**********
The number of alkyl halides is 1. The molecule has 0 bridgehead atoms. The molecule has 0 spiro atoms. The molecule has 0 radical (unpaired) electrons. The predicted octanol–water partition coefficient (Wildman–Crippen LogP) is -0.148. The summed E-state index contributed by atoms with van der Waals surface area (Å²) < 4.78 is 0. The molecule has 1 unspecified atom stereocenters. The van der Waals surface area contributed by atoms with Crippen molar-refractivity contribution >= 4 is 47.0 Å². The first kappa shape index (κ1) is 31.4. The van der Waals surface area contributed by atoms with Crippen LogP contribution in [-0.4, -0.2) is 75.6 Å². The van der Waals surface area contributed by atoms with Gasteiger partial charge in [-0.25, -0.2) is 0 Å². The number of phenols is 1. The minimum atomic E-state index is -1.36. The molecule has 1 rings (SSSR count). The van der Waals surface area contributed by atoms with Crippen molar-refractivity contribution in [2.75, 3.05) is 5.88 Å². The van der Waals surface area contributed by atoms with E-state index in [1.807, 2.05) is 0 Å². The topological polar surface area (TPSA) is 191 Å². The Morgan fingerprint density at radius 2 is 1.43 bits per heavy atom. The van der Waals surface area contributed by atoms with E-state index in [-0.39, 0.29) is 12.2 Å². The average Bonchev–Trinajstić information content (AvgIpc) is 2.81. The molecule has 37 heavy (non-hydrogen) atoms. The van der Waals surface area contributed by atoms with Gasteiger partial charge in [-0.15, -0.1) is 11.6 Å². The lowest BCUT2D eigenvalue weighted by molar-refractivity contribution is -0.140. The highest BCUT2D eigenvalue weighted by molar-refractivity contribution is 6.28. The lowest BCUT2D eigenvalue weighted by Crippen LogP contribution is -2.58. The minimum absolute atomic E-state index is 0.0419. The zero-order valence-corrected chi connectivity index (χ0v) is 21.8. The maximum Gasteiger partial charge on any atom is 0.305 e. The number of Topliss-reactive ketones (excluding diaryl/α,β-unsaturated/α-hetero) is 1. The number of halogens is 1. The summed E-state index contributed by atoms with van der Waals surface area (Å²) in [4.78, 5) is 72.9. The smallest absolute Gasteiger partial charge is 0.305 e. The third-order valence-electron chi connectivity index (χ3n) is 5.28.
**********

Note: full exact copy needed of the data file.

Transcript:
The number of alkyl halides is 1. The molecule has 0 bridgehead atoms. The molecule has 0 spiro atoms. The molecule has 0 radical (unpaired) electrons. The predicted octanol–water partition coefficient (Wildman–Crippen LogP) is -0.148. The summed E-state index contributed by atoms with van der Waals surface area (Å²) < 4.78 is 0. The molecule has 1 unspecified atom stereocenters. The van der Waals surface area contributed by atoms with Crippen molar-refractivity contribution >= 4 is 47.0 Å². The first kappa shape index (κ1) is 31.4. The van der Waals surface area contributed by atoms with Crippen LogP contribution in [-0.4, -0.2) is 75.6 Å². The van der Waals surface area contributed by atoms with Gasteiger partial charge in [-0.25, -0.2) is 0 Å². The number of phenols is 1. The minimum atomic E-state index is -1.36. The molecule has 1 rings (SSSR count). The van der Waals surface area contributed by atoms with Crippen molar-refractivity contribution in [2.75, 3.05) is 5.88 Å². The van der Waals surface area contributed by atoms with E-state index in [1.807, 2.05) is 0 Å². The topological polar surface area (TPSA) is 191 Å². The Morgan fingerprint density at radius 2 is 1.43 bits per heavy atom. The van der Waals surface area contributed by atoms with E-state index in [-0.39, 0.29) is 12.2 Å². The average Bonchev–Trinajstić information content (AvgIpc) is 2.81. The molecule has 37 heavy (non-hydrogen) atoms. The van der Waals surface area contributed by atoms with Gasteiger partial charge in [-0.15, -0.1) is 11.6 Å². The lowest BCUT2D eigenvalue weighted by molar-refractivity contribution is -0.140. The highest BCUT2D eigenvalue weighted by molar-refractivity contribution is 6.28. The lowest BCUT2D eigenvalue weighted by Crippen LogP contribution is -2.58. The minimum absolute atomic E-state index is 0.0419. The zero-order valence-corrected chi connectivity index (χ0v) is 21.8. The maximum Gasteiger partial charge on any atom is 0.305 e. The number of Topliss-reactive ketones (excluding diaryl/α,β-unsaturated/α-hetero) is 1. The number of halogens is 1. The summed E-state index contributed by atoms with van der Waals surface area (Å²) in [4.78, 5) is 72.9. The smallest absolute Gasteiger partial charge is 0.305 e. The third-order valence-electron chi connectivity index (χ3n) is 5.28.